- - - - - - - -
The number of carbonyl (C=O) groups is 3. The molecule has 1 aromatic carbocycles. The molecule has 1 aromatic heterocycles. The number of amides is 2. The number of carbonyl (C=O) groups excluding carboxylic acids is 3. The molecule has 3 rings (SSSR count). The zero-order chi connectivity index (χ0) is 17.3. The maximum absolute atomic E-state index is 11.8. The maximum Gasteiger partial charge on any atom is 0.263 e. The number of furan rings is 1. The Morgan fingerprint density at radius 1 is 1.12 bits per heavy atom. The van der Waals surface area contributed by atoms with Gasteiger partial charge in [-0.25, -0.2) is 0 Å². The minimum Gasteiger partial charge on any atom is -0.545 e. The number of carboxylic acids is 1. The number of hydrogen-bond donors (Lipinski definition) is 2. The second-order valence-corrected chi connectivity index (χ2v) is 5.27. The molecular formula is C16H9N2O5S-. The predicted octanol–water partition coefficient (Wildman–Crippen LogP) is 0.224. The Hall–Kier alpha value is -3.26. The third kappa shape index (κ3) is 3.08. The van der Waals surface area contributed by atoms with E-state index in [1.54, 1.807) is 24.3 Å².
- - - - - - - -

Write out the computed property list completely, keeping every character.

The number of carbonyl (C=O) groups is 3. The molecule has 1 aromatic carbocycles. The molecule has 1 aromatic heterocycles. The number of amides is 2. The number of carbonyl (C=O) groups excluding carboxylic acids is 3. The molecule has 3 rings (SSSR count). The zero-order chi connectivity index (χ0) is 17.3. The maximum absolute atomic E-state index is 11.8. The maximum Gasteiger partial charge on any atom is 0.263 e. The number of furan rings is 1. The Morgan fingerprint density at radius 1 is 1.12 bits per heavy atom. The van der Waals surface area contributed by atoms with Gasteiger partial charge in [-0.25, -0.2) is 0 Å². The minimum Gasteiger partial charge on any atom is -0.545 e. The number of carboxylic acids is 1. The number of hydrogen-bond donors (Lipinski definition) is 2. The second-order valence-corrected chi connectivity index (χ2v) is 5.27. The molecular formula is C16H9N2O5S-. The predicted octanol–water partition coefficient (Wildman–Crippen LogP) is 0.224. The Hall–Kier alpha value is -3.26. The third kappa shape index (κ3) is 3.08. The van der Waals surface area contributed by atoms with E-state index in [1.54, 1.807) is 24.3 Å².